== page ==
I remember standing in a bodega on 125th Street in Harlem, reading White's X review start-to-finish, agape in my X-cap, baggy jeans and knee-length Public Enemy t-shirt. White had scraped up against all the frustrations I couldn't articulate after seeing Malcolm X in the kind of anticipatory cold sweat I wouldn't experience again until The Phantom Menace came out. As I would with George Lucas's requiem for The Force, I had walked out of X sick with disappointment. Scenes that were so vivid and suspenseful in the Autobiography of Malcolm X were stilted and stingy-hearted in the Lee adaptation (a further corruption of the James Baldwin screenplay Ho'wood had desecrated two decades earlier). While Oprah and everybody's mama were hailing X as a "powerful" triumph, White saw something like the truth. I was hooked.

After The City Sun folded in 1996, White moved to the New York Press and didn't change his discordant tune. At the Press, and in his popular presentations of music videos for museums and festivals, he picked up his loyal, devoted crowd of haters and admirers. His rep: taking all mass culture (from a 3-minute Timberlake ditty to a Gaumont-produced auteur opus) as seriously as others would address dirty bombs; defying almost unanimous nationwide critical response to this or that "masterpiece" or "failure"; defending popular artists as artists (Spielberg and De Palma mostly, but also Bernie Mac and Michael Jackson); evaluating works from a deeply humanist perspective.

So, I dig the cat. But, thankfully, our conversation in late October was not all boring, flatlining love. In fact, White called me out several times ("You need to sharpen your eyes, my brother!") and dissed (if not by name, by NY Times affiliation) another favorite of mine, his ex-Press colleague, my friend and editor at The House Next Door, Matt Zoller Seitz.

I hope the following faithful Mametesque transcript explains why, in person, White's attacks come off downright charming. He delivers them serenely, with a smile that says, only half-jokingly, "This is for your own good, brother."

The Status Quo

STEVEN BOONE: You just got back from a festival?

ARMOND WHITE: No, I was at a conference. The Coolidge Corner in Boston, they're interested in film criticism, so they got a grant from the Motion Picture Academy to sponsor a conference on the state of film criticism. So they contacted Cineaste magazine to co-present the conference, and they invited up a number of film critics to talk about criticism. The conference was called Beyond Thumbs Up, though actually we never got to…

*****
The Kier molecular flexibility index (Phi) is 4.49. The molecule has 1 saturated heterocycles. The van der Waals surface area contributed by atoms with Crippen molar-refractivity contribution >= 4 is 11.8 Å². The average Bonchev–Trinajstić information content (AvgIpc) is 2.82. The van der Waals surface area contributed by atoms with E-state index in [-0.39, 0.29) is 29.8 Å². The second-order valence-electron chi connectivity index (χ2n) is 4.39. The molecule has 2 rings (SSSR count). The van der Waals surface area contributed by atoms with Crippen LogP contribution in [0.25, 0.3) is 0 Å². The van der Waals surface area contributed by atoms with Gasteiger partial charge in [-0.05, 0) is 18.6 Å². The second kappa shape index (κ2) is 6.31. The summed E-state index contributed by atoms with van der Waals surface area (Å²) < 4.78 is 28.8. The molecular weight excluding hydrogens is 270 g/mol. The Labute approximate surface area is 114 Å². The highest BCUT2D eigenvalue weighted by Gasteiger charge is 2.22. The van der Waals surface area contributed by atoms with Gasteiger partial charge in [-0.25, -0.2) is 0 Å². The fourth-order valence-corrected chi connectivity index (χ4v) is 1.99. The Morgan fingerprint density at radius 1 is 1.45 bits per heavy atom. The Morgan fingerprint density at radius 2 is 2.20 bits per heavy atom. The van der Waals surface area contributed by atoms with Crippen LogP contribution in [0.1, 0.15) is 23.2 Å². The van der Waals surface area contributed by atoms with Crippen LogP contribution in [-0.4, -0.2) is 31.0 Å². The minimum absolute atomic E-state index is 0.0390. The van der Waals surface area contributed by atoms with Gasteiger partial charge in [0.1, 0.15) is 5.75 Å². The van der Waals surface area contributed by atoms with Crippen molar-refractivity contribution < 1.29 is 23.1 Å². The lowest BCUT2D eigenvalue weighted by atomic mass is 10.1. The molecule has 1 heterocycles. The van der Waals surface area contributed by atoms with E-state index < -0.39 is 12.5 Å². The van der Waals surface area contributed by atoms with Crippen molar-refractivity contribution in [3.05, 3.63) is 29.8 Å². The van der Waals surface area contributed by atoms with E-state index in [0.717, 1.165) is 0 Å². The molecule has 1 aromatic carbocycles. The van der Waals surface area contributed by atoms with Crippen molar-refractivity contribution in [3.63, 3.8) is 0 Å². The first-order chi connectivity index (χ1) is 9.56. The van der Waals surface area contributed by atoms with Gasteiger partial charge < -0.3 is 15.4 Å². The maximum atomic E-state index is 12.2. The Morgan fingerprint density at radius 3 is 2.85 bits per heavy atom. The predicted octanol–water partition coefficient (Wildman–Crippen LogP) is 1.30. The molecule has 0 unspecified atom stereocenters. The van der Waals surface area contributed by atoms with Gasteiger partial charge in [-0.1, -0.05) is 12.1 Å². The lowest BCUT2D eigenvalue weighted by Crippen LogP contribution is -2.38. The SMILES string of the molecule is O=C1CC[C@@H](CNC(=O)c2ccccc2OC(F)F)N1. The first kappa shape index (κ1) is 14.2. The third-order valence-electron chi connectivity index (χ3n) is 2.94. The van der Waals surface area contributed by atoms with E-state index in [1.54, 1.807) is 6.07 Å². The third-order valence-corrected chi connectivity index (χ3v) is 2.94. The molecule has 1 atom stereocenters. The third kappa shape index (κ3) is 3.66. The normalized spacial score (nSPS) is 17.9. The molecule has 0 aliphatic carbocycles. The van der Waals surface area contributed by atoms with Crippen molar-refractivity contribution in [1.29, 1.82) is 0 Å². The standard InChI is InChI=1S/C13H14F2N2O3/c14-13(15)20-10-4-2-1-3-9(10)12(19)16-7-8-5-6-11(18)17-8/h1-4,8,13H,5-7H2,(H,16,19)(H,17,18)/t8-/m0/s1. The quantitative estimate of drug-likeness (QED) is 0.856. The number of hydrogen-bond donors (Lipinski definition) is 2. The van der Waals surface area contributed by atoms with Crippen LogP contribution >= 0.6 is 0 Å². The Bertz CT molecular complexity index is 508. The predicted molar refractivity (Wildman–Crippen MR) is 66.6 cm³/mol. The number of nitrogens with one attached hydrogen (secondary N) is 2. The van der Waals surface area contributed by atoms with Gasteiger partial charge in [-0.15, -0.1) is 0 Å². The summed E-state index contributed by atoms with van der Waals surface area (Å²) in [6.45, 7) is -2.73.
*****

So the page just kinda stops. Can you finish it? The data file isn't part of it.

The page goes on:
SB: That issue?

AW: Whatever it is that title suggests. Never discussed “thumbs up.”

SB: So what did you get into?

AW: Everything. There were three different panels, but they all ranged. They ranged from discussing Wes Anderson to discussing television, and then there were Q&A’s for the audience.

SB: Was there any screaming? Anybody get punched out?

AW: No, everybody was polite. Very civil.

SB: Well, that’s a good starting point. I guess you talk about this stuff all the time, but where is film criticism? Is it in the same place as it ever was, or—

AW: Oh, no, it stinks. (laughs) However bad movies are… criticism is worse! It’s gotten worse because people who call themselves critics have ceased to be… critical. I fear that they feel it’s their duty to promote Hollywood.

SB: You really think so? That most critics feel like Hollywood servants? Or is it that they’ve been… hoodwinked?

AW: Well, you can speculate on the reasons why, but I think that, from the reviews that I read almost everywhere, it’s like they feel their mission is to transcribe the movie for readers rather than interpret or critique it. I think that’s useless, frankly, because you can’t do a better job of transcribing movies than advertising. So if that’s what most critics are doing, then they’re just furthering the advertising, or as its commonly known, repeating the hype.

SB: And you’ve addressed this many times. But why has it—at least from my perspective—why does it seem to have accelerated, coincidentally, with the current administration? The last seven years… It just seems as if commentary is even more in line with corporate agendas than ever before. Okay, there was a steady progression toward this, but it seems to have gone into overdrive in the last few years.

AW: But why are you going to blame that on the administration?

SB: I don’t blame it on the administration, but certain things happen coincidentally, conveniently—

AW: Coincidentally? Well, then leave it at that, because many things happened in recent political and economic history, not just presidential administrations.

SB: But the current administration does represent a huge move toward privatizing virtually everything—

AW: Well, you’ve got to ask yourself who started all that, because Bush didn’t start it. Clinton started it. And Clinton continued it. Of course, nobody wants to say that.

SB: No, no, I’m 200% with you on that, but it almost seems as if it was never so naked, never so unapologetic as it is at this point. It’s as if the last seven years have been about kind of pulling everybody into lockstep with the program. People that you wouldn’t even think would go for this stuff are going for it now.

AW: That’s odd to me that you put it that way. You say “the administration,” but most critics, to me, hate the administration. How can they be in lockstep since they profess to hating everything the administration stands for? But the reality is, in what they write, they’re as capitalist and corporate as they could possibly be.